Although there is little that is startlingly new in the book, it might well become the new ‘bible’ for the young.

Right now, so many people are hoping that bolted windows covered in cobwebs in airless libraries will be opened at last so as to let in clear bright light needed to understand and analyse the impact imperialism and colonialism has had on the world’s most impoverished and wretched and the way it has disturbed the minds of billions of people around the world.

They know what happened, who made fortunes out of their slavery and where they came from.

But do the rest of us? It’s hard to answer because centuries of pro-empire propaganda need to be wound in before we can start the long journey of self-discovery.

Ironically, those who profited the most are now the people most publicly bleating on about how guilty they feel about the billions their families earned out of the slave trade.

But it won’t be easy. Pro-imperialists have ruled the roost for such a long time.

In a section devoted to early modern European colonialism, the authors remind us that one of the most exploitative conglomerates the world has ever witnessed, the East India Company, established a school in 1806 in Hertfordshire in England – Hailebury College – to train its employees.

They were the offspring of the English ruling elite, teenage boys taught to feel they ruled the world which was their heritage. And for a long time, singing empire’s praises in so many books, songs, radio and TV programmes and Hollywood films.

And if you think they’ve gone away, or been forced to give-up the privileges they receive while in their nappies, think again

Today, the same sort of boys and gals slip into the world of finance, politics and journalism as easily as their ancestors slipped into all the top jobs in Africa, Australia, India and Asia in a British Empire upon which the Sun never set.

And it never did set because, as the joke goes, not even God trusts an Englishman when it’s dark.

The company’s headquarters in Leadenhall Street was one of London’s most impressive buildings, and visitors could see a display of Asian objets d’art.

In India, the company constructed imposing administration buildings, warehouses, port facilities and residences. It commissioned paintings, furniture and textiles from local artisans. Among company employees, there was not only ruthless profiteers but also men who became serious scholars of Asian cultures, proficient linquists, prolific writers and avid collectors.

Hailebury produced exactly the kind of high-spirited, adventurous, self- sufficient and ultra-confident young men who lived for Empire -the sort of people Connie Sachs spoke about to George Smiley.

Sadly, for the children of Eton, Harrow, Rugby, Stowe School, Charterhouse, Marlborough and so many more ludicrously labelled “public” schools, there is no longer an empire to dance around and sing about, just a multi-cultural hotchpotch of former colonies called the Commonwealth which King Charles 111 heads-up thanks to his late mum, Queen Elizabeth 11.

The inheritors of the imperial explosion are not just eye-wateringly wealthy Brits. The children of other former imperial powers share their rat-like cunning.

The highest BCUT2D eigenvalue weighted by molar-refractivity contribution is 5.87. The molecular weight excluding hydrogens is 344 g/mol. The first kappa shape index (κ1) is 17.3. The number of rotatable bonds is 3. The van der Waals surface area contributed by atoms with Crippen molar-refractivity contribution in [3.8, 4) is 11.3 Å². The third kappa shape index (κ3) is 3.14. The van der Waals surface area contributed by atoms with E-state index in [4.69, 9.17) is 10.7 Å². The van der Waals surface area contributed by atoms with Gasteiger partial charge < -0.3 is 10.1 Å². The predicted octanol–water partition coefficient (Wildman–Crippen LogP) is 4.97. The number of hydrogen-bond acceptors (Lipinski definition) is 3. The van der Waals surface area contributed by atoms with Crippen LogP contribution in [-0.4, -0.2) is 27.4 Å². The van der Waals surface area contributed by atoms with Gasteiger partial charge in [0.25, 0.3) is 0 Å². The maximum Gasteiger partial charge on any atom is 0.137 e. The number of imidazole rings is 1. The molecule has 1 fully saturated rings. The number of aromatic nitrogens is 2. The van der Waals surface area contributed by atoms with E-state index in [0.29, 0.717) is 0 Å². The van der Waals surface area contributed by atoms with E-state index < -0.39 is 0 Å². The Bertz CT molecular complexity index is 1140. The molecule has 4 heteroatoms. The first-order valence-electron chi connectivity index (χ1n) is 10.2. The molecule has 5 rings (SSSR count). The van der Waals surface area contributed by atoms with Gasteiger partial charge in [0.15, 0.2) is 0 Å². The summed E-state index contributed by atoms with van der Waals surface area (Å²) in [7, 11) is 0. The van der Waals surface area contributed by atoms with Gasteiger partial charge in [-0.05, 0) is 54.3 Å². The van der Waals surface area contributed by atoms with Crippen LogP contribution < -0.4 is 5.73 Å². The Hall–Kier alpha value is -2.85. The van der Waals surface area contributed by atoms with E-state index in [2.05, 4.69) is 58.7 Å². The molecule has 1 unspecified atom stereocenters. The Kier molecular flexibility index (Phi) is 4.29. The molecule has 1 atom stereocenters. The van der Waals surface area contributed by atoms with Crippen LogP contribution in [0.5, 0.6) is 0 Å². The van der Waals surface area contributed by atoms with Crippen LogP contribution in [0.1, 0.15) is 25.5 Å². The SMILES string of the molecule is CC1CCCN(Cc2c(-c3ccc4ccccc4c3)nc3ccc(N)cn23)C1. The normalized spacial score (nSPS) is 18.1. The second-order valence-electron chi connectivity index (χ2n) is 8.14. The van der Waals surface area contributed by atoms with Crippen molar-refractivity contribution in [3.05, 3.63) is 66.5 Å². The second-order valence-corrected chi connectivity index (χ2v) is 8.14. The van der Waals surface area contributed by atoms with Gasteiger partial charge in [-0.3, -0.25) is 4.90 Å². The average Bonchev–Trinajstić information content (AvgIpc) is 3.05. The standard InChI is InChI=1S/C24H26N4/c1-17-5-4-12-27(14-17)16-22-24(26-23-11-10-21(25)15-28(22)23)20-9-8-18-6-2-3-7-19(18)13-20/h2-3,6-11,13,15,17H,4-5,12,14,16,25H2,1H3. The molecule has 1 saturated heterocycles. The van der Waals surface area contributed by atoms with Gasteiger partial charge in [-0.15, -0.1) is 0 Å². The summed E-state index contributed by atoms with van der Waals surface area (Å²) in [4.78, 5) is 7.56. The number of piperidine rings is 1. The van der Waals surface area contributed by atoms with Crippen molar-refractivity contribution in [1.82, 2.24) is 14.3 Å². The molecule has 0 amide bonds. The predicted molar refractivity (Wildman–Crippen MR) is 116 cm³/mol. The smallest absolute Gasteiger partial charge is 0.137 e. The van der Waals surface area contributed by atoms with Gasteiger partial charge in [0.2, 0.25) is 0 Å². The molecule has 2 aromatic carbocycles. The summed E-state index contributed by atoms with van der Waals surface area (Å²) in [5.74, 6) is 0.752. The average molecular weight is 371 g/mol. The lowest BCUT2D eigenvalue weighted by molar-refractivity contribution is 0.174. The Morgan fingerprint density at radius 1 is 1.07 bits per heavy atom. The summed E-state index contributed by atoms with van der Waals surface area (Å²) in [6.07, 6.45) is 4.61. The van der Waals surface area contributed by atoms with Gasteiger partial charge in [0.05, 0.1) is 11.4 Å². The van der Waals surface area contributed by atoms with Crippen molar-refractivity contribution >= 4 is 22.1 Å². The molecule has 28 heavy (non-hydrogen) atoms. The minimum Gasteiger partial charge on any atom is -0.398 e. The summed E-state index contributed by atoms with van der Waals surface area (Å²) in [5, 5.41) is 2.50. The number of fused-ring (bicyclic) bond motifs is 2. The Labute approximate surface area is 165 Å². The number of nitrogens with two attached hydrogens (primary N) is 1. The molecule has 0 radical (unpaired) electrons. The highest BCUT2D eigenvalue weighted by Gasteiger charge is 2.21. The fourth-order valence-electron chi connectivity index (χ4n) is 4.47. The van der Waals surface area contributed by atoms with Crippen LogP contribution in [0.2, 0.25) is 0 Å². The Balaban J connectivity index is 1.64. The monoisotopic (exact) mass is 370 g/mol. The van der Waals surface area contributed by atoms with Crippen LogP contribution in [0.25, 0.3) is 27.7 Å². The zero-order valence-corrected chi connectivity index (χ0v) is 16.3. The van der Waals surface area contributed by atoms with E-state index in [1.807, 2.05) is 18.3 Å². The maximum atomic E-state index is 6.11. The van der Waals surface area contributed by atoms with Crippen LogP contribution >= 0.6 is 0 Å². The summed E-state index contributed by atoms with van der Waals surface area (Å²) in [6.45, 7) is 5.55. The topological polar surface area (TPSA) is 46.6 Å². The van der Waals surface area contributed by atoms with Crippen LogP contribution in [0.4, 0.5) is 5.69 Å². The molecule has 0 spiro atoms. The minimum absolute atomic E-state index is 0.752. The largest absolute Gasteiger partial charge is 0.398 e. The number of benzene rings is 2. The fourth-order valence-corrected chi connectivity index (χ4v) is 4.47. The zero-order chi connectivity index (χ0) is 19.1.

Large sections of this book do not make for pretty bedtime reading.

The British treatment of Indians, Asians and Africans was loathsome and until fairly recently little known to the public.  Likewise, the British empire’s treatment of a white tribe in Africa who hardly a soul cares about, the Afrikaners, during and after the Anglo Boer War. Thousands of Afrikaner men, women and children died of disease and starvation in British-designed concentration camps.

Also, until recently, little was known in British secondary schools about the way indigenous peoples suffered at the hands of their new masters little more than 100 years ago.

So, three cheers to Aldrich and Stucki for drawing fresh attention to the predicament of minorities within the majorities. They point out that almost all the legislation against gay people in different parts of the British empire was the result of public school-trained lawyers from the ‘home’ country.


The two authors warn it should not be swallowed in one go.  It as been designed so that readers can go straight to whichever period or place that attracts them the most and then move back and forth among the various sections. Each chapter can therefore be read independently from the other in order to find out what’s needed to comprehend the nature of imperialism.

The book is timely because the fight against the way imperialism is taught to the young is hotting up. That, and suggestions that those whose families benefitted the most from slavery and other forms of exploitation do something practical to show their sorrow, given it’s even genuine.

Just three days after a Coronation in London that cost the British taxpayers about £150 million, King Charles 111  has been urged to go further towards offering reparatory justice for the UK’s role in transatlantic slavery.

Academics and campaigners are calling on Charles to adopt specific measures to help build an understanding of the legacy of the enslavement of black people, as well as putting forward suggestions for how the UK could work towards making amends.

“He should do far more,” said Brooke Newman, an associate professor of history at Virginia Commonwealth University. “He has the money, obviously, and the connections to create an independent commission to really dig into these connections.”

However, she said it was encouraging that Charles appeared to be more willing to listen than some other members of the British establishment.


To cut to the chase, this is worthy of a place on the shelves of libraries in secondary schools and tertiary education colleges and universities.  It’s  is a book that knocks on doors and askes us to open them. The Bible tells us to read mark, learn and inwardly digest what the Gospels have to say. Wise words, worth remembering, as you turn the pages of this important book.



This article is from the June 2023 issue of the Canadian online magazine, ColdType.